By Yanan Wang:
In my French language class, we watched a film called Comme les autres (titled “Baby Love” in the English version but literally translated as “Like the Others”). The directorial debut of Vincent Garenq, the movie follows one Parisian gay man’s pursuit of fatherhood. In his depiction of the often comedic avenues taken by homosexuals seeking to have children, Garenq points out many of the ironies underlying the French policies on same sex marriage and adoption.
In November of 1999, the French Parliament passed a law allowing for civil solidarity pacts (commonly referred to as the PACS) between both same-sex and opposite-sex couples. The pact is a form of civil union that gives joint signees many of the same rights as married spouses, such as joint income tax filing. While this law has been a boon for homosexual couples who wish to live together and share joint finances, many LGBT groups have accused the PACS of being a red herring to the real issue at hand—that of same-sex marriage. When the French Government proposed expanding the rights granted by the PACS in both 2004 and 2006, they were criticized for steering the debate away from the more pressing questions of marriage and adoption laws.
For the five weeks that I was in France, I stayed with a Christian Parisian family. As per my homework assignments, we often discussed French politics and culture at dinner, and they were often as interested in American and Canadian society, not to mention “Yale culture”, as I was in French ideals. When the subject of same-sex marriage came up during a conversation about newly-elected President Hollande’s proposed changes to laws surrounding marriage, abortion, and euthanasia, I asked my host parents what they thought about same-sex marriage.
Geneviève was reluctant to reply, but her husband, Patrick, spoke about the “rights of the child.” “Homosexuality is against my morals,” he told me, “but that doesn’t mean that I am against same-sex couples. What I have a problem with is when homosexuality infringes on the rights of children—the right of children to have both a mother and a father.”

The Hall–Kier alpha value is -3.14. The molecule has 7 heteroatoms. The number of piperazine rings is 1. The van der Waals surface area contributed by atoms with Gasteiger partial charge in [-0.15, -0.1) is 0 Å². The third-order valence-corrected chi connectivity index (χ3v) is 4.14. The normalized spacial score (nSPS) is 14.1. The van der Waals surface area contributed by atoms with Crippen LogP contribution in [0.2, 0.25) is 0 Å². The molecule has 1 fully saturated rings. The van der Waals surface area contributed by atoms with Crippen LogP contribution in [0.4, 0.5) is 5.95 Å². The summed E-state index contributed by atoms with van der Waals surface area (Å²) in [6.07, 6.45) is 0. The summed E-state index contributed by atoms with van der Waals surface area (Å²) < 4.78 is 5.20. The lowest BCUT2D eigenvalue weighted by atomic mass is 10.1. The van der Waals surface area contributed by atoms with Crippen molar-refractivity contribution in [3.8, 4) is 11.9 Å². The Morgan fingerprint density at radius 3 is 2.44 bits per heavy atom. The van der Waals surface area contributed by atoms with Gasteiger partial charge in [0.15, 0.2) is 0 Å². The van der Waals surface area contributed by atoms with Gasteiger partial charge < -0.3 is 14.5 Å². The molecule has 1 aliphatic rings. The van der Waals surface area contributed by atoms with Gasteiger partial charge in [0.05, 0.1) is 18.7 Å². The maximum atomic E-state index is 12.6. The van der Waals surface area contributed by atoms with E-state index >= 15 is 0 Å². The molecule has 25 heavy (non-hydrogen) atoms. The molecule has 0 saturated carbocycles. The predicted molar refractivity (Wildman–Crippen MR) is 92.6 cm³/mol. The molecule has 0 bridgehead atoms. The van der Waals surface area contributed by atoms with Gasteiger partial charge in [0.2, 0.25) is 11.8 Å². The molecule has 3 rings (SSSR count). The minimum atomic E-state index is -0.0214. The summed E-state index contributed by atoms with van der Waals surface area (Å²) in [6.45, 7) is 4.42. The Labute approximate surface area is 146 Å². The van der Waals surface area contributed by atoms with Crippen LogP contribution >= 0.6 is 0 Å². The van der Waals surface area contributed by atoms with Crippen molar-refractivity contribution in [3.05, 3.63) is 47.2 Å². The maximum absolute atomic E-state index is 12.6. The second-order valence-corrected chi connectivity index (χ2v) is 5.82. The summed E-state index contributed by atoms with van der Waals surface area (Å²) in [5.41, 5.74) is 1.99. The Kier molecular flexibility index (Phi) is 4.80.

While this is a common argument against same-sex adoption, it is not valid where French adoption laws are concerned. Under current regulations, single, heterosexual individuals are able to adopt, whereas same-sex couples and even unmarried, heterosexual couples joined by the PACS are not. The existing policy renders Patrick’s argument a moot point. Moreover, it calls into question the true legitimacy of the PACS. Even as this form of civil union becomes more popular among those who view marriage as an institution of the past, it is dangerous to consider it a worthy substitute of the rights given to married couples.
As we were clearing the table, Geneviève asked me, “Do you have homosexual friends?” The question held such a self-evident response that it took me a moment to react. “Yes, of course,” I said. As a citizen of Canada, the fourth country in the world to legalize same-sex marriage nationwide, I was taken aback by the notion that a homosexual friend might be different from any other kind of friend.
In Comme les autres, the lead character ultimately uses a surrogate mother (also prohibited in France) to have a child. But with the new government, there is hope that such measures will no longer be necessary. During his campaign, Hollande promised to pass same-sex marriage legislation before the spring of 2013. After the Socialist Party’s majority win in the French Assembly on June 17, this seems an even likelier possibility. Just three days ago, Prime Minister Jean-Marc Ayrault reiterated their 2013 goal in a speech that advocated “the right to marriage and adoption open to all couples, without discrimination.”
Yanan Wang ’15 is in Jonathan Edwards College. Contact her at email@example.com.